In my paper "A Green Computing Professional Education Course Online" for the 7th International Conference on Computer Science & Education (2012), I noted written reports can be difficult for students, particularly those with English as a second language. One option I considered was increasing the English Language Competency score required for enrolling students. But this would then deny students the opportunity to improve their English while undertaking a course. Instead one approach I use in teaching "ICT Sustainability" (ANU COMP7310) is to give the students small writing tasks each week. This builds their confidence. Also it allows me to build a picture of the student's writing style and makes it harder for them to have someone else write an assignment for them undetected.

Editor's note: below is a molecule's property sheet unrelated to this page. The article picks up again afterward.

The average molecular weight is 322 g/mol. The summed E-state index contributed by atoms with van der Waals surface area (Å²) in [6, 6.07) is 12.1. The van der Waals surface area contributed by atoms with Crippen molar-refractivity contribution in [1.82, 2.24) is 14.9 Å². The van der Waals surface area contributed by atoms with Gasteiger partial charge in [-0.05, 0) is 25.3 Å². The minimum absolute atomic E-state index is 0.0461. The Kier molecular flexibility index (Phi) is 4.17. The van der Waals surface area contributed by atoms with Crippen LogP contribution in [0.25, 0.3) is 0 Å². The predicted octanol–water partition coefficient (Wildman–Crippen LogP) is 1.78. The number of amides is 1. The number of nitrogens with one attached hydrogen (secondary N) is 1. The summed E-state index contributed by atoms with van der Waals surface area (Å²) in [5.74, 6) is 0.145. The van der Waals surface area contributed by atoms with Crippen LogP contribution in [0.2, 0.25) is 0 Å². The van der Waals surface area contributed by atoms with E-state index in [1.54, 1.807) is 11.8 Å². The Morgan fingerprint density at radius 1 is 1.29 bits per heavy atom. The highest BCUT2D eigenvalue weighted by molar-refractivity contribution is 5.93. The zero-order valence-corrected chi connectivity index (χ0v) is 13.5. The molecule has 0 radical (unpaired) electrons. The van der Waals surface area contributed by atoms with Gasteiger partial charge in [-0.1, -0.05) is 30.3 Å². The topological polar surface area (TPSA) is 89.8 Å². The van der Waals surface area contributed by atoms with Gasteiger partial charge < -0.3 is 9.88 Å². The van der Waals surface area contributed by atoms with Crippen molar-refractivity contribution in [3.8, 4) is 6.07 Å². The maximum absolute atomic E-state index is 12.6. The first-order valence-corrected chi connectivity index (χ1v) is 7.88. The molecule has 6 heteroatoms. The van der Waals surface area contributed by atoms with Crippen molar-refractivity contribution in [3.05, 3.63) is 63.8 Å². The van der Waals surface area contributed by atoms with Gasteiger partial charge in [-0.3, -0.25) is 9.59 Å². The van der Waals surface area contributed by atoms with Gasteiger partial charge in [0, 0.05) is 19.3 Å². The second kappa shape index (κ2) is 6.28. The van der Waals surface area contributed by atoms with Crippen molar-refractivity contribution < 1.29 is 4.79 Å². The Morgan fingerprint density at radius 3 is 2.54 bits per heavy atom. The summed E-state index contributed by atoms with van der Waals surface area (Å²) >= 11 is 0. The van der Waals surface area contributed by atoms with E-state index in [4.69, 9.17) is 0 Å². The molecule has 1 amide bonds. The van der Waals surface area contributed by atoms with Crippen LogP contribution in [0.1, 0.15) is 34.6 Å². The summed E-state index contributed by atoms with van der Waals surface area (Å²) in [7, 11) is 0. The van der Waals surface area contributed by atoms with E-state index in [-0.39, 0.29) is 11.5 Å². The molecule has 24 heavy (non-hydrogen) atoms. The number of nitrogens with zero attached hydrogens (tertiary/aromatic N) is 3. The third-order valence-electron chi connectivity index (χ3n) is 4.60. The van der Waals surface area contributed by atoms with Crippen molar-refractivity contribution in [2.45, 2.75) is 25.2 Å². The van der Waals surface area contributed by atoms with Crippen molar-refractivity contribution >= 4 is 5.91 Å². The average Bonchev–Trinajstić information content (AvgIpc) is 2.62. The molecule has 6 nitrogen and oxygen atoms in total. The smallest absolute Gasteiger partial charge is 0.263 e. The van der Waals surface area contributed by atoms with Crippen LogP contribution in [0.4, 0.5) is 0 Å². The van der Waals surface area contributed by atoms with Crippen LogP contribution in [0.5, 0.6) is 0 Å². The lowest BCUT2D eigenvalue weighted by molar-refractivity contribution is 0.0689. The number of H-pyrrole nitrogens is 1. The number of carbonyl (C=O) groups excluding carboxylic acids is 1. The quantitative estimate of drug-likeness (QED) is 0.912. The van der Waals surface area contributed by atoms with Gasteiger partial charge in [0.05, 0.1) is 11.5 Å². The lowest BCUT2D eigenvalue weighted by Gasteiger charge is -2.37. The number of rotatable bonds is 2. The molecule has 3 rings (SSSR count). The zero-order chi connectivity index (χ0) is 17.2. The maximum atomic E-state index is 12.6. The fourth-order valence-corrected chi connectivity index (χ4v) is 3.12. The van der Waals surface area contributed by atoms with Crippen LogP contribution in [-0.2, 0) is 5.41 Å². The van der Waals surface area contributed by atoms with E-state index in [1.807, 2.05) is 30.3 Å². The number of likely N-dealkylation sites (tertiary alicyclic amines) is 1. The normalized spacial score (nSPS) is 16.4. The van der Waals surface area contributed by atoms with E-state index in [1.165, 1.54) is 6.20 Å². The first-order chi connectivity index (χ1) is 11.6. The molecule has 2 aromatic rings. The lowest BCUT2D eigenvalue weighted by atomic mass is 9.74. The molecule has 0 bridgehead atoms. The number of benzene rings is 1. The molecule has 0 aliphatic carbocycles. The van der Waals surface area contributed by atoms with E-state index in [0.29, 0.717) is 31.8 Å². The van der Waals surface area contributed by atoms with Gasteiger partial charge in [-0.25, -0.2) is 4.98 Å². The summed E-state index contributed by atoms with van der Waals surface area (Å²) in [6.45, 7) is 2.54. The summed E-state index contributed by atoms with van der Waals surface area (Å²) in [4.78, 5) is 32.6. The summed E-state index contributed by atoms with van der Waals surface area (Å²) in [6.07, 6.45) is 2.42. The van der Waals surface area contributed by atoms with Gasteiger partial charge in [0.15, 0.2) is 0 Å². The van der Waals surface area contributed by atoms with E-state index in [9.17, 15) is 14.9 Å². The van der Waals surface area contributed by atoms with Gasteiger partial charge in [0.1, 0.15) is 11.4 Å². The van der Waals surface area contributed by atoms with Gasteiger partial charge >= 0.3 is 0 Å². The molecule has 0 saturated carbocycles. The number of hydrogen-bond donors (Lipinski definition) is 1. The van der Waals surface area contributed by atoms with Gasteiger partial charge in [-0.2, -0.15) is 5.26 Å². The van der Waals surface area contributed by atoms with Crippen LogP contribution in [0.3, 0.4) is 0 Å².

In the first two weeks of the course I have the students have use formal referencing, so I can identify those who need help with this. Some students, even graduate students, don't know how to cite sources and so are at risk of being accused of plagiarism. When faced with having to write, some students withdraw from the course (without penalty), but after some extra tuition most can meet the required standard.
One useful initiative is that students of the ANU Master of Computing now have to undertake two courses in professional communications (COMP8701 & COMP8705). Rather than just have subject matter tutors in each course dealing with writing problems, it makes sense to have specialist educators teaching communication.
Worthington, T. (2012, July). A Green computing professional education course online: Designing and delivering a course in ICT sustainability using Internet and eBooks. In Computer Science & Education (ICCSE), 2012 7th International Conference on (pp. 263-266). IEEE. DOI 10.1109/ICCSE.2012.6295070
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